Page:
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Re: Math and MathML [large publishers' use]

From: <juanrgonzaleza@canonicalscience.com>
Date: Mon, 17 Jul 2006 04:52:16 -0700 (PDT)
Message-ID: <3162.>
To: <www-math@w3.org>

Patrick Ion said:
> Dear Juan,
> You also write:
> 4) why large publishers as Elsevier are using an in-house
> modification of
> MathML instead the official recommendation.
> Large publishers often use customizations of software and specs in-
> house,
> as do many small ones as well.  ISO 12083 was widely criticized in
> public as
> unworkable in production streams without extensive modification. That's
> part of the reason that MathML was welcomed by publishers.


1) ISO 12083 is a big subject. Mathematical part of ISO 12083 are a few

2) I never saw criticism to the mathematical stuff as <fraction>, <den>,
<radical>. For instance <sup>, <inf> and the model for prescripts continue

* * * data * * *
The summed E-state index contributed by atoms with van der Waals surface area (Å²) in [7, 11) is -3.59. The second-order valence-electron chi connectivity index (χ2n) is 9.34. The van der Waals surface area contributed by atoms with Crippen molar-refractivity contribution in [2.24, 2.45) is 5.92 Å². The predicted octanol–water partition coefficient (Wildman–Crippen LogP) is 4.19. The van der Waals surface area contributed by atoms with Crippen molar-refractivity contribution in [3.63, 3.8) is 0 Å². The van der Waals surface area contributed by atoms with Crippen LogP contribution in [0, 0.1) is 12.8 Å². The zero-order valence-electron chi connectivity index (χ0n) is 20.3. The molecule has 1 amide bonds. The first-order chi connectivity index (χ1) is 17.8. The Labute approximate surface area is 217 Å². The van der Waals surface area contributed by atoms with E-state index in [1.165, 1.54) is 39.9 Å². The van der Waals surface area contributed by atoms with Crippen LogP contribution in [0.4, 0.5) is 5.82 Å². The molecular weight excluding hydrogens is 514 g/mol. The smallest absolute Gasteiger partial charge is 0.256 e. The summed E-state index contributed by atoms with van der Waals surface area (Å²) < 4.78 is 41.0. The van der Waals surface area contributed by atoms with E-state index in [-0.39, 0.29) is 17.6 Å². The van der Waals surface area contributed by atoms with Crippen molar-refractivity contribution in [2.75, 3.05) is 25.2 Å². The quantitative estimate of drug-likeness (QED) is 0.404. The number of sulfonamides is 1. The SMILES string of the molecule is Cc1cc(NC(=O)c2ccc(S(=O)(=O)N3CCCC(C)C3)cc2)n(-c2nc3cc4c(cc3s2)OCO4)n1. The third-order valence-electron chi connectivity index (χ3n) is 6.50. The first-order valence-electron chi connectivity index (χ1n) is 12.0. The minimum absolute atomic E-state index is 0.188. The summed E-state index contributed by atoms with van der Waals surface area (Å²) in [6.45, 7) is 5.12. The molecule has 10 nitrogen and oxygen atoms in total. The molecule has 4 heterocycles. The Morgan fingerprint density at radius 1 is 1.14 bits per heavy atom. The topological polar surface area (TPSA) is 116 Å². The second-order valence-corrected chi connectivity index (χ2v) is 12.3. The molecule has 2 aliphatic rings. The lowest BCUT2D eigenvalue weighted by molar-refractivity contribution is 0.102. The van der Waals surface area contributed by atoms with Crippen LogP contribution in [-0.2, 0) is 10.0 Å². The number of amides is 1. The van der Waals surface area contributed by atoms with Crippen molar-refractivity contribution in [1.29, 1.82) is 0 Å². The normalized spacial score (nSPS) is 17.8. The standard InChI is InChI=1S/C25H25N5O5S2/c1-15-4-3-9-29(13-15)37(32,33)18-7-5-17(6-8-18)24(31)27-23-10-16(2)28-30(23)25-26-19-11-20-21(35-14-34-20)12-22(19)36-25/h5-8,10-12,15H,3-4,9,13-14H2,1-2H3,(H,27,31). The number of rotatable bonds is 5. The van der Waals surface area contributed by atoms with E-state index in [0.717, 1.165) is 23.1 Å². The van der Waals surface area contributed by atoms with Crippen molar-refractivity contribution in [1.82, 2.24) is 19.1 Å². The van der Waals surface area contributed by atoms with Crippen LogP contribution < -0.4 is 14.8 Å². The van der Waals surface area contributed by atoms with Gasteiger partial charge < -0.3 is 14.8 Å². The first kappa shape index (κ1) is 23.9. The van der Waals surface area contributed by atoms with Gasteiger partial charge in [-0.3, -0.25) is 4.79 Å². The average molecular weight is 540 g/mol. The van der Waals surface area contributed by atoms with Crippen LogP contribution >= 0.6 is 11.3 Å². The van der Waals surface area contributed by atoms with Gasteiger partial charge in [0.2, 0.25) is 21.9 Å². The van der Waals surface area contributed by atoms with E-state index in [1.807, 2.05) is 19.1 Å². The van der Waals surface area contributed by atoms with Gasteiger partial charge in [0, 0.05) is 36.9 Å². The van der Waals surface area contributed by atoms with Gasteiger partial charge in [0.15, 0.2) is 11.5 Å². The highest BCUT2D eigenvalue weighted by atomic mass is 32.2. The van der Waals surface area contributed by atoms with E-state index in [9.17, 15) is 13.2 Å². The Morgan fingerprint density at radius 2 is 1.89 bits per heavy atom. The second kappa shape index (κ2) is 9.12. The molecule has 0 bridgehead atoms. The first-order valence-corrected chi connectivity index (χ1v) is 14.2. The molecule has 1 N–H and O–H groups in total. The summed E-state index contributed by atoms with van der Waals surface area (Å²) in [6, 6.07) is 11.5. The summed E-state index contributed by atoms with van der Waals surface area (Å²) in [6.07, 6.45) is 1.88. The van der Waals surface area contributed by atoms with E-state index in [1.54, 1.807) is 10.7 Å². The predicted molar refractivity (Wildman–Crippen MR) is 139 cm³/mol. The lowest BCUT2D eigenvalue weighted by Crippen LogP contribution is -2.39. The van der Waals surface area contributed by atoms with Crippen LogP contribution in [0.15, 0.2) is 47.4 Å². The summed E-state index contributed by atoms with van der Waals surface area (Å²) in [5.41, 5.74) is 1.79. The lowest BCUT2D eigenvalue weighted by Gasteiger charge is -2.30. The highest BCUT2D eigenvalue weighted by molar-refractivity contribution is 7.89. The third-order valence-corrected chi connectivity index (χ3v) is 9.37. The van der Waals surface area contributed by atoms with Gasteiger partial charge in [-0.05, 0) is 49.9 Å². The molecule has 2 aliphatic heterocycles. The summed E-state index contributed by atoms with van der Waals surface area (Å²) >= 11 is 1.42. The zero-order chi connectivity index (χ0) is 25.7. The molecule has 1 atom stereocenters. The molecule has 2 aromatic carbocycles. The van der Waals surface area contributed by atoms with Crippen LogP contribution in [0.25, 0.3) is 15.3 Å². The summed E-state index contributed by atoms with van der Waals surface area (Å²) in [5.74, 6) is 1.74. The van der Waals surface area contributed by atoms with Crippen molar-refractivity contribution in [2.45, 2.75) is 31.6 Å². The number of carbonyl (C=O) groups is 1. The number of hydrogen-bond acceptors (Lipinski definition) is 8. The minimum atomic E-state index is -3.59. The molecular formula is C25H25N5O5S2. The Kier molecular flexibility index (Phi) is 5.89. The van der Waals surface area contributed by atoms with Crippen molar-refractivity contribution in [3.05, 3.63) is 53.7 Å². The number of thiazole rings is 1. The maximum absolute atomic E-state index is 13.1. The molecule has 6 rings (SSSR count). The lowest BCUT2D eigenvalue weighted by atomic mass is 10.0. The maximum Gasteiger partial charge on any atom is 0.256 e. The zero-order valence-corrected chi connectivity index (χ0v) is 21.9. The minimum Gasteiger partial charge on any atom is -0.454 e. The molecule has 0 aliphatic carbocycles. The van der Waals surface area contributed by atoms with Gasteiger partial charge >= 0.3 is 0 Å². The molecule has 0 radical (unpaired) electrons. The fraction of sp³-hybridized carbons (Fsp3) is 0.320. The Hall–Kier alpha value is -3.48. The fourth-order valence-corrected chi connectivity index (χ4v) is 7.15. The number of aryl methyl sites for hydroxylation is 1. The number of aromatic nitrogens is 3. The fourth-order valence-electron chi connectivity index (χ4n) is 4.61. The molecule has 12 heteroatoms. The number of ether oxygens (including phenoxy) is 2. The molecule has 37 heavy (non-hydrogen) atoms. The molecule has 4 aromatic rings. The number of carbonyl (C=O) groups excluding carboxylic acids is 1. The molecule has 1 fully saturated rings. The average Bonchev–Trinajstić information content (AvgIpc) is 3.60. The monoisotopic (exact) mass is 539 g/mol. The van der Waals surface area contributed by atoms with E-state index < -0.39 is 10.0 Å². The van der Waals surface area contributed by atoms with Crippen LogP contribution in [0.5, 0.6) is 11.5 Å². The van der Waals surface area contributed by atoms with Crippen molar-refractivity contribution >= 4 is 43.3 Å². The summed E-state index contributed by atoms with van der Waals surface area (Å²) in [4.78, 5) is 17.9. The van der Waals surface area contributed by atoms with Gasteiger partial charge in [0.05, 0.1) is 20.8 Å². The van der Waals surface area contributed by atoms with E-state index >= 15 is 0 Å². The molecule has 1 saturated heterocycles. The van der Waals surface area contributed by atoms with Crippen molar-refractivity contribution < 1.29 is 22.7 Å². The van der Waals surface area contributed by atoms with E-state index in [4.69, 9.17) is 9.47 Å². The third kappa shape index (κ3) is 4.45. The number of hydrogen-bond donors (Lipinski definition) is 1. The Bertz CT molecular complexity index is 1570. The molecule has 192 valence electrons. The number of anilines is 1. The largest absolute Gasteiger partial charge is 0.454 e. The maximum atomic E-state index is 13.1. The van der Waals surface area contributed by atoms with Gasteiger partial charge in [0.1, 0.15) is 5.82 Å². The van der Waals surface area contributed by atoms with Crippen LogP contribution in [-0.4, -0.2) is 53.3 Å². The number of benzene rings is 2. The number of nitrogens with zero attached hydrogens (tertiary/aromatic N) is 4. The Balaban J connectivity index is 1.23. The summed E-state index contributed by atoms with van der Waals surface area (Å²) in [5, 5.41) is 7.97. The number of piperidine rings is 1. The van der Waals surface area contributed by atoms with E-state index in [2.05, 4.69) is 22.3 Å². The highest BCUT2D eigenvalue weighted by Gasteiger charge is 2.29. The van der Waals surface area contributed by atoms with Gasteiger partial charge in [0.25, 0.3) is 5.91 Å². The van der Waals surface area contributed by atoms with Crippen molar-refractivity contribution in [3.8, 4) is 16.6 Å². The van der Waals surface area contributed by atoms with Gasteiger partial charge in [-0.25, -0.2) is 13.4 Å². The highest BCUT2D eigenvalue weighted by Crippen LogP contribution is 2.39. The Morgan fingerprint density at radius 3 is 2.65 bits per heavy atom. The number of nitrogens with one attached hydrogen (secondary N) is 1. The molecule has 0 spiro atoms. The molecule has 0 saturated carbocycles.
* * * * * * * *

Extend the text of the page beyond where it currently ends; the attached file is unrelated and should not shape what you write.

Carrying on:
being used by Elsevier in his new XML workflow (look example of markup I
provided here).

3) Yes, ISO 12083 contains problems but can be admended (apparently a new
standard will be prepared by the ISO commitee) and used in its strengh
points (some would exists :-) instead reinventing the wheel (MathML WG

4) Main lack of interest by publishers on ISO 12083 was because the
standard born just when SGML began to lack popularity in favor of the new
XML paradigm.

5) Even today, the old ISO 12083 is able to encode mathematics that MathML
cannot, e.g. certain script structures using less tags and more simple
data model than p-MathML.

> I'd be interested as to the source of your comments about the internal
> details of Elsevier's publishing stream.

My citing of Elsevier was because next MathML 3 could introduce the
in-house modifications (or part of). Standards may work and in-house
modifications indicate weakness.

> Do you suggest that all STM
> material is treated the same by them, or are there variations over the
> range of offerings?

Please be more explicit and clear with you query

> 	Patrick

Juan R.

Received on Monday, 17 July 2006 11:52:40 UTC

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